Two of Britain’s top police officers shared their operational counter-terrorism experience at a major conference in Israel.
The Metropolitan Police’s Assistant Commissioner for Special Operations Mark Rowley and City of London Police Assistant Commissioner Alistair Sutherland spoke at the International Institute for Counter-Terrorism’s (ICT) 17th World Summit yesterday. They spoke about the recent terror attacks in London and Manchester.
Rowley said the UK’s modern counter-terror strategy was “always trying to build on the back of a community policing approach”.
He also placed a strong emphasis on the relationship between police and intelligence agencies, saying that on anti-terror issues they act as “one unit” with “complete transparency”.
The Assistant commissioner outlined the “diversity of challenges we’re facing – teenagers who want to be suicide bombers, people directed online from Syria, lone attacks inspired by propaganda and the extreme right wing”.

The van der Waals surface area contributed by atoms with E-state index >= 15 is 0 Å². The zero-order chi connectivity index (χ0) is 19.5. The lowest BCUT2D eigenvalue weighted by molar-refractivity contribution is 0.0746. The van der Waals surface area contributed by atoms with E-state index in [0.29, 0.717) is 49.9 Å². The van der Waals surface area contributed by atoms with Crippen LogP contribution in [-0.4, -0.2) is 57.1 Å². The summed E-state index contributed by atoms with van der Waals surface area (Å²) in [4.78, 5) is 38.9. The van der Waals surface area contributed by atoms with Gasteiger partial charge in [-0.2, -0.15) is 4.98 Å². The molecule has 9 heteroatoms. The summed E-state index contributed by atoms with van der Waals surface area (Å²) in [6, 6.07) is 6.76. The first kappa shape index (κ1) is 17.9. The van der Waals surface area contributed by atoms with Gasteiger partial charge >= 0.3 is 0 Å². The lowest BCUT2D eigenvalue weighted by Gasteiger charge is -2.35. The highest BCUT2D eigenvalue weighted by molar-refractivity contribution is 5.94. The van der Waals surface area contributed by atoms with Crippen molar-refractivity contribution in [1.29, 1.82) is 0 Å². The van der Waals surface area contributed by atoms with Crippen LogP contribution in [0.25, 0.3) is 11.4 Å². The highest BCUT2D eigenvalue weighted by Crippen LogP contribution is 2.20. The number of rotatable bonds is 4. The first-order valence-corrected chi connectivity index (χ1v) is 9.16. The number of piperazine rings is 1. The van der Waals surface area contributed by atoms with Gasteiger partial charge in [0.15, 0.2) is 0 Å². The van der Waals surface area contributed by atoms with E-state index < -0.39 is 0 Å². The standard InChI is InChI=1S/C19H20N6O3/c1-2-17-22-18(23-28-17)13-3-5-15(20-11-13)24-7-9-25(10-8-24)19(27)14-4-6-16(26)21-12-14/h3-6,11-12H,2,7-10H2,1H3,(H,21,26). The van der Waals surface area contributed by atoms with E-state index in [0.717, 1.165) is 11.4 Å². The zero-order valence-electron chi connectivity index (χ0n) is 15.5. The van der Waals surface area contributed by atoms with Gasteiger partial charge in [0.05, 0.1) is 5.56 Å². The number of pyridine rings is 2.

He said that the police are no longer tackling classic command structures but “are now dealing with dispersed networks, simple methods requiring little planning and easily accessible equipment that are inspired not directed”.
He referred to this new situation as a “hybrid threat”, and described three interconnected domains; the very local, the online and the international arena.
He said online “propaganda is a major threat” and that he was encouraged to hear Facebook’s intention to remove terrorist propaganda content and hopes a plan will follow.
During his presentation Rowley revealed that there had been an increase in attempted terror attacks, saying that this year there had been 10 attempted attacked in just 17 weeks.
Rowley stressed the importance of international relationships declaring you need a “network to defeat a network” .
Also addressing the conference, the City of London Police’s Alastair Sutherland said that it was “imperative you rehearse for scenarios the intelligence community has warned about” and noted that “for the first time ever, the military were brought onto UK streets after the Manchester attack to support policing”.